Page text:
State Of Technology Security: Top 10 Biggest Security Threats

Far and away, the largest percentage of partners -- 39.7 percent -- cited Data Breaches as the biggest security threat facing customers in Everything Channel's State of Technology Survey. Customers are scared of losing critical data -- and they have good reason to be. An updated Ponemon study -- "The Cost of A Data Breach" -- estimated that the average cost of a data breach grew to $202 per record compromised, an increase of 2.5 percent since 2007 ($197 per record). The average total cost per reporting company was more than $6.6 million per breach. For large enterprises, data breaches often constitute an expensive headache. But for midtier organizations and smaller, a data breach may represent the end of business altogether. Meanwhile, this constant threat is continually underscored by high-profile data breaches, such as the attacks on credit card processor Heartland Payment Systems in January, which are regularly splashed across headlines on what seems like almost a daily basis.

Following a close second to data breaches was Internal Threats, which 35.9 percent of partners ranked as one of the most serious security threats on the Top 10 list. The increasing "insider threat" is illustrated by the attack on Fannie May in January, in which a former engineer at the mortgage finance company allegedly planted a logic bomb that, if it was not discovered, would have shut down the company for at least a week by decimating all 4,000 of its servers, and costing the company millions in lost productivity and damages. Internal threats range from losing a laptop or leaving a smartphone in a taxi cab to maliciously sending confidential documents outside an organization or stealing sensitive corporate data for personal gain.

Unbeknownst to many, internal threats constitute the lions' share of security breaches and can be just as costly as external malware attacks. Partners say that as companies are forced to further reduce staff and resources in light of the weakened economy, more disgruntled workers will find ways to seek retribution from their employers, which will often come in the form of taking valuable data, trading company secrets with competitors or pilfering money from the company. (Remember the film "Office Space"?) Meanwhile, companies that conduct massive layoffs will also have to deal with an onslaught of access issues and open accounts that will open up the door for both internal and external attacks.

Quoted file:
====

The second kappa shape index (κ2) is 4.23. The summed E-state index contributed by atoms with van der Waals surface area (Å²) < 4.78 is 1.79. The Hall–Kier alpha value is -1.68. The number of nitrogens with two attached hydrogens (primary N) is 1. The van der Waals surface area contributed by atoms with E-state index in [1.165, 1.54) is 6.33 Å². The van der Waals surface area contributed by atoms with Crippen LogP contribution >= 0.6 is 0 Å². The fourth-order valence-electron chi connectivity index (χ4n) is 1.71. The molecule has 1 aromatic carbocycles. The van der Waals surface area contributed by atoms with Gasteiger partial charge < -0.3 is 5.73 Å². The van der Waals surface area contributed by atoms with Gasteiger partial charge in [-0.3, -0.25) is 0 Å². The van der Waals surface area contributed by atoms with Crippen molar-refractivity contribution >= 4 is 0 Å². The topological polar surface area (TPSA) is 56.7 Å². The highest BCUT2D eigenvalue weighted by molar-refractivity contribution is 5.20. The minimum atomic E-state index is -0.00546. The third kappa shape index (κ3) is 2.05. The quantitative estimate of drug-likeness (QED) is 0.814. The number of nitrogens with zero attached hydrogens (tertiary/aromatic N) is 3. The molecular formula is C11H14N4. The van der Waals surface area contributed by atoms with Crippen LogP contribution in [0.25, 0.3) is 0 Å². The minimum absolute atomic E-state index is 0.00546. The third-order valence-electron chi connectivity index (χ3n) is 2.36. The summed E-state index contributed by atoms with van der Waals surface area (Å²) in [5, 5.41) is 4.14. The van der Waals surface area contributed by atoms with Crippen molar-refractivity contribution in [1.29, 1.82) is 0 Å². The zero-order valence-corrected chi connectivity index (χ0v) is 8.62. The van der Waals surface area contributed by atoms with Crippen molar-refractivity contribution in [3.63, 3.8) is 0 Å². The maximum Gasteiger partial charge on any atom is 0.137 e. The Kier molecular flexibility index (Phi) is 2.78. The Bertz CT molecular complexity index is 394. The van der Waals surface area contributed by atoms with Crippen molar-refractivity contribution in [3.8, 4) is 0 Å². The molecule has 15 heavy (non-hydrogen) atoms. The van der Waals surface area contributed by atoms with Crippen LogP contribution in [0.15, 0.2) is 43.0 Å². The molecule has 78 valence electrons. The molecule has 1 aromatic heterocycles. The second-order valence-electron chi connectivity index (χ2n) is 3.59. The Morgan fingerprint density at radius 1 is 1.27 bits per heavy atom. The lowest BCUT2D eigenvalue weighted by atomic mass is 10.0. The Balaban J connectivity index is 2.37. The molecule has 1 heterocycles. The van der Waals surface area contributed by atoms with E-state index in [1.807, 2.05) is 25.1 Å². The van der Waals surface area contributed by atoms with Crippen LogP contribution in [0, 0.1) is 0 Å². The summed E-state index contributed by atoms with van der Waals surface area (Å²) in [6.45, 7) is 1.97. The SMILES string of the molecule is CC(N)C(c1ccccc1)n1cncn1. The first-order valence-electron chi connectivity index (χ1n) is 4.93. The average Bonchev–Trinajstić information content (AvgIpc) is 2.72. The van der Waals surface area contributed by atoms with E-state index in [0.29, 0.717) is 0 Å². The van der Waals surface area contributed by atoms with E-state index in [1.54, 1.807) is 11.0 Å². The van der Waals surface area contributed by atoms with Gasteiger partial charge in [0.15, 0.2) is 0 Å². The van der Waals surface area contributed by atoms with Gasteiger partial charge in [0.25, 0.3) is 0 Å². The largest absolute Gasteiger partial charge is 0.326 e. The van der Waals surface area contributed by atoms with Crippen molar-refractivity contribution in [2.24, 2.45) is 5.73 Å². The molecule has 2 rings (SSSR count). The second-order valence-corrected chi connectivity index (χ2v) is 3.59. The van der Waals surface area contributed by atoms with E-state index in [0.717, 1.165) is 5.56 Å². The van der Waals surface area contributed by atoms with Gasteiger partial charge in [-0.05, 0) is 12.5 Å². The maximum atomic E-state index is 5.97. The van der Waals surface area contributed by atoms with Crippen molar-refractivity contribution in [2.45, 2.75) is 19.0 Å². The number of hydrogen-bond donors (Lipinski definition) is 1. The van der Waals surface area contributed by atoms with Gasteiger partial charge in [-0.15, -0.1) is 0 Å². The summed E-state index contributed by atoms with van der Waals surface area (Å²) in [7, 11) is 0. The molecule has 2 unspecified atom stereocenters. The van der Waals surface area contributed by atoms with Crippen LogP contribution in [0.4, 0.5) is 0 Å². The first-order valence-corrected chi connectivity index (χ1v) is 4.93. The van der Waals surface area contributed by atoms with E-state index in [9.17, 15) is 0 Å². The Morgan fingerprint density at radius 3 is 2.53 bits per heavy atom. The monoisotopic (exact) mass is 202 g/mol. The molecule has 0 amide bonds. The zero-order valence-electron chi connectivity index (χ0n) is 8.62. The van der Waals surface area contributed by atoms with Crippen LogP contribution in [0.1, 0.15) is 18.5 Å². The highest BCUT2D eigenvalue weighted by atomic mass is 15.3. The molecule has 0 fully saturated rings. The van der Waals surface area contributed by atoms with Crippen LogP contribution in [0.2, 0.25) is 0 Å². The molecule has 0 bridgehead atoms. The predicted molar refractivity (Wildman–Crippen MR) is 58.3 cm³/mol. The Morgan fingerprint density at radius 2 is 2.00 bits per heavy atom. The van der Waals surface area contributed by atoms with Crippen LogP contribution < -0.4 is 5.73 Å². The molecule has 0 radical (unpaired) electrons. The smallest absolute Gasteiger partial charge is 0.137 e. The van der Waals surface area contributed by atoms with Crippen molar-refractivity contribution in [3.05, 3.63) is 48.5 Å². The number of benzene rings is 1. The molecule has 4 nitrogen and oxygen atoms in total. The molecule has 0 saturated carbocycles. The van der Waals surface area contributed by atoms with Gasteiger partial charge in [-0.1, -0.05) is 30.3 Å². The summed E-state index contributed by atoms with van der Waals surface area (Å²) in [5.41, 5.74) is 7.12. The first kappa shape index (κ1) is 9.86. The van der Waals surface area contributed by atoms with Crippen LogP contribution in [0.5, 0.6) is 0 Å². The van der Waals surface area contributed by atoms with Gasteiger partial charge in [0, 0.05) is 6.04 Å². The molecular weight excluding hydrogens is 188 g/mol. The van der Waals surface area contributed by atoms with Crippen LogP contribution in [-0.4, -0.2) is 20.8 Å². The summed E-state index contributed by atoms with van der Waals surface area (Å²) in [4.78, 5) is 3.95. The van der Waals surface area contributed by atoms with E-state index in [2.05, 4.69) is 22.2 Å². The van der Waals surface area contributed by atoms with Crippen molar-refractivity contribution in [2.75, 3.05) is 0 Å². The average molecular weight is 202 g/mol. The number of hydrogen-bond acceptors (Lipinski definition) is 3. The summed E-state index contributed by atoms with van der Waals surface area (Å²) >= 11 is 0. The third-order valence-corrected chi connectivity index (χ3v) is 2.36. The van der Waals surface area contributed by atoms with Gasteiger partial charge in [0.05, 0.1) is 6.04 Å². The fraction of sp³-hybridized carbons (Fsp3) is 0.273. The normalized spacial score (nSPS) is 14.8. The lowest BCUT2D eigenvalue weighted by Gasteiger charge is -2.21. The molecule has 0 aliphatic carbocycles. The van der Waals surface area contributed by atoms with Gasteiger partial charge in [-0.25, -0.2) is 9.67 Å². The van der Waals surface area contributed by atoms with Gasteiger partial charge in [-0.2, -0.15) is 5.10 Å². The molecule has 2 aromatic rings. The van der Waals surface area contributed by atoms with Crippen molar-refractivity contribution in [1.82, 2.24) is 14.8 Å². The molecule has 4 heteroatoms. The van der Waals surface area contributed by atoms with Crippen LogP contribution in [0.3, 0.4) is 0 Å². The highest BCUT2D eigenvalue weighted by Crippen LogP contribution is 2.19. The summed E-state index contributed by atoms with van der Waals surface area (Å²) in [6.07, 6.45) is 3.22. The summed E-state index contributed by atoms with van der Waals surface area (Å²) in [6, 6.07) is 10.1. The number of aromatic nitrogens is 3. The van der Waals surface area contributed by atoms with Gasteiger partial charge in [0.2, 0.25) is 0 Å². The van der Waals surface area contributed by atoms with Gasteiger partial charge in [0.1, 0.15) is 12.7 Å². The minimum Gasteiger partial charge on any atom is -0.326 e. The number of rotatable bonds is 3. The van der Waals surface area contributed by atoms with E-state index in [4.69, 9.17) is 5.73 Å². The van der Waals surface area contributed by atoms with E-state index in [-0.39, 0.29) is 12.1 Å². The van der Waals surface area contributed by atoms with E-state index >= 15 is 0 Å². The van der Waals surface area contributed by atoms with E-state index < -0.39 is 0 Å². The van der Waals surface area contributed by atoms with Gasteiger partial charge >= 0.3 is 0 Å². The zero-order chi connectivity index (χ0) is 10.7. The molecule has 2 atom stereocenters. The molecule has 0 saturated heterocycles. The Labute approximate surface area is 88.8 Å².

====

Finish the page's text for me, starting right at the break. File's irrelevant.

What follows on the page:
Social Networking Threats made the Top 10 list for the first time, coming in third place with 34.4 percent of the partner vote. But partners have acknowledged that social networking attacks pose a very real and serious threat. End users have been exposed to countless Trojans, Internet worms and phishing attacks targeting social networking sites such as Facebook and Twitter. Attackers have exploited a wealth of personal and identifying information that users freely share online to commit identity theft crimes. In addition, social networking sites carry with them a strong trust component. Unlike spam attacks, which typically originate from an unfamiliar or suspicious source, social networking attacks often appear to come from someone the user knows and trusts, compelling them to click on infected links or malicious files that ultimately download malware onto their systems.

The market for hackers has also been flung wide open as more businesses utilize social networking sites to promote their business and establish important contacts. And there appears to be no reprieve in sight as the social networking market continues to expand.